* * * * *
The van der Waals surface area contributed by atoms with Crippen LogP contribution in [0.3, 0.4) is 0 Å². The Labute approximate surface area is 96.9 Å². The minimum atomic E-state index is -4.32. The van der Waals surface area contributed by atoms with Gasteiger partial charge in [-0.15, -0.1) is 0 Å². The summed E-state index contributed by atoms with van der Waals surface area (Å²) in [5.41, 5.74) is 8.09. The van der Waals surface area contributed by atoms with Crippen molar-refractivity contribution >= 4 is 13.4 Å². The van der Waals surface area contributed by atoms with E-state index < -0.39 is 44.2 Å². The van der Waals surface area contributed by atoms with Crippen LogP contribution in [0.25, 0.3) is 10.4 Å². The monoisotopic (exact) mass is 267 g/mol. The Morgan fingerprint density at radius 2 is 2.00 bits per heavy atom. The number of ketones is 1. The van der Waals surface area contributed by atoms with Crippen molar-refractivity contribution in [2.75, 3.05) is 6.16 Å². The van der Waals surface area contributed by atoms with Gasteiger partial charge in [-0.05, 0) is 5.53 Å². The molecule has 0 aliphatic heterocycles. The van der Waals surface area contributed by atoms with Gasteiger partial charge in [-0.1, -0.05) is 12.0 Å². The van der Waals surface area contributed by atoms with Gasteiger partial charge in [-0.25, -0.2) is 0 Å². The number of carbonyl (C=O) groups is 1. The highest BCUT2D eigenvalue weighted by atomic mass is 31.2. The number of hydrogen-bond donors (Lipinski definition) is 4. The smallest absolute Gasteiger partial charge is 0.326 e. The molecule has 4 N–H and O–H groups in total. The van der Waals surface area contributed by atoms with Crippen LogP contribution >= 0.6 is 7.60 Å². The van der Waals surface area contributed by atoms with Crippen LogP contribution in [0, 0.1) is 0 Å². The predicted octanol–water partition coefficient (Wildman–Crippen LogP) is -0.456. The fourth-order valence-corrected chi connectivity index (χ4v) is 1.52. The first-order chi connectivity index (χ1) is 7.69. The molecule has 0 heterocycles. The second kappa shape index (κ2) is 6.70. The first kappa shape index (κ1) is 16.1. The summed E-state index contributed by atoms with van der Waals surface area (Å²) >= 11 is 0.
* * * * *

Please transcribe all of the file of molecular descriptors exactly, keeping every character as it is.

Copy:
The van der Waals surface area contributed by atoms with Crippen LogP contribution in [0.3, 0.4) is 0 Å². The Labute approximate surface area is 96.9 Å². The minimum atomic E-state index is -4.32. The van der Waals surface area contributed by atoms with Gasteiger partial charge in [-0.15, -0.1) is 0 Å². The summed E-state index contributed by atoms with van der Waals surface area (Å²) in [5.41, 5.74) is 8.09. The van der Waals surface area contributed by atoms with Crippen molar-refractivity contribution >= 4 is 13.4 Å². The van der Waals surface area contributed by atoms with E-state index < -0.39 is 44.2 Å². The van der Waals surface area contributed by atoms with Crippen LogP contribution in [0.25, 0.3) is 10.4 Å². The monoisotopic (exact) mass is 267 g/mol. The Morgan fingerprint density at radius 2 is 2.00 bits per heavy atom. The number of ketones is 1. The van der Waals surface area contributed by atoms with Crippen molar-refractivity contribution in [2.75, 3.05) is 6.16 Å². The van der Waals surface area contributed by atoms with Gasteiger partial charge in [-0.05, 0) is 5.53 Å². The molecule has 0 aliphatic heterocycles. The van der Waals surface area contributed by atoms with Gasteiger partial charge in [-0.1, -0.05) is 12.0 Å². The van der Waals surface area contributed by atoms with Gasteiger partial charge in [-0.25, -0.2) is 0 Å². The number of carbonyl (C=O) groups is 1. The highest BCUT2D eigenvalue weighted by atomic mass is 31.2. The number of hydrogen-bond donors (Lipinski definition) is 4. The smallest absolute Gasteiger partial charge is 0.326 e. The molecule has 4 N–H and O–H groups in total. The van der Waals surface area contributed by atoms with Crippen LogP contribution >= 0.6 is 7.60 Å². The van der Waals surface area contributed by atoms with Crippen LogP contribution in [0, 0.1) is 0 Å². The predicted octanol–water partition coefficient (Wildman–Crippen LogP) is -0.456. The fourth-order valence-corrected chi connectivity index (χ4v) is 1.52. The first-order chi connectivity index (χ1) is 7.69. The molecule has 0 heterocycles. The second kappa shape index (κ2) is 6.70. The first kappa shape index (κ1) is 16.1. The summed E-state index contributed by atoms with van der Waals surface area (Å²) >= 11 is 0.